Archaeologies of the Written Word: Examining the Importance of Nineteenth and Early Twentieth Century Literature
When historical archaeologists study the nineteenth and early twentieth centuries, they typically focus on the physical materials that people living in the nineteenth century unintentionally left behind. But what about the writings that reflect the worldviews that were prevalent at the time? The aim of this session is to take a critical look at materials written in the nineteenth and early twentieth century to examine how they can be used to help archaeologists make interpretations about the past. This session will explore how literature written in the past can help archaeologists understand cultural values of the time, and how the writings of these authors can be used to theorize the past, the present, and interpretations of the past in the present. Through a critical read of these materials, archaeologists can examine the influences of nineteenth and early twentieth century thinkers, both on their contemporaries, and on archaeologists who use them to study this time period.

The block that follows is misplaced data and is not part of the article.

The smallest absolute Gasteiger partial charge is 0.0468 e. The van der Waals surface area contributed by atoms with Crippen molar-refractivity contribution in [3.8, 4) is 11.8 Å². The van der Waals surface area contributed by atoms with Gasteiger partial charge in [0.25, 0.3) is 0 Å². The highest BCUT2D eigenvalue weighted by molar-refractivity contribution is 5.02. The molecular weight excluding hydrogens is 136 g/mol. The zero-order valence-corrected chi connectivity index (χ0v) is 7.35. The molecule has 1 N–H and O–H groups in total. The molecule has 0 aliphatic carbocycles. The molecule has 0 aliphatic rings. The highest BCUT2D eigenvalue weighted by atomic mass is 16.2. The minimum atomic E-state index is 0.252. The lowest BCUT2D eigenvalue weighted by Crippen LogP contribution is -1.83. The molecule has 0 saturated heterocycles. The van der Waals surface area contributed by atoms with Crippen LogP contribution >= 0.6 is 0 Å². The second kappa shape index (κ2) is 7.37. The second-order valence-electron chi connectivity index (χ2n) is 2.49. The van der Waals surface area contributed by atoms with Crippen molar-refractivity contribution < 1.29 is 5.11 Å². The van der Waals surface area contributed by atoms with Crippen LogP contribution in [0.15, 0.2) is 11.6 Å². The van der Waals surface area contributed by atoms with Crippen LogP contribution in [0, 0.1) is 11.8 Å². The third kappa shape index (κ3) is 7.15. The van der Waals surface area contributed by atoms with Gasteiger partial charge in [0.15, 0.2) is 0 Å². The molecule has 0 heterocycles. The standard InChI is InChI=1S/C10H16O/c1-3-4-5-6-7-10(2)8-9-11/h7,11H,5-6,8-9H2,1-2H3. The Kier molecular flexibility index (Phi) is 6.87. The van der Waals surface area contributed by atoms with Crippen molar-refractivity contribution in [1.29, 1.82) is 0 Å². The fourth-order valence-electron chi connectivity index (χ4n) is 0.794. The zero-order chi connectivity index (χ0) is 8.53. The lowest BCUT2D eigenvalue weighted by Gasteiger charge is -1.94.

Resources Inside This Collection (Viewing 1-6 of 6)
- Documents (6)
Archaeologies of Conflicting Ideologies: Frederick Douglass as a Contemporary Post-Colonial Thinker (2014)
Cookbooks and Collective Action: An Examination of Cooking Traditions from The Coal Region Of North Eastern Pennsylvania (2014)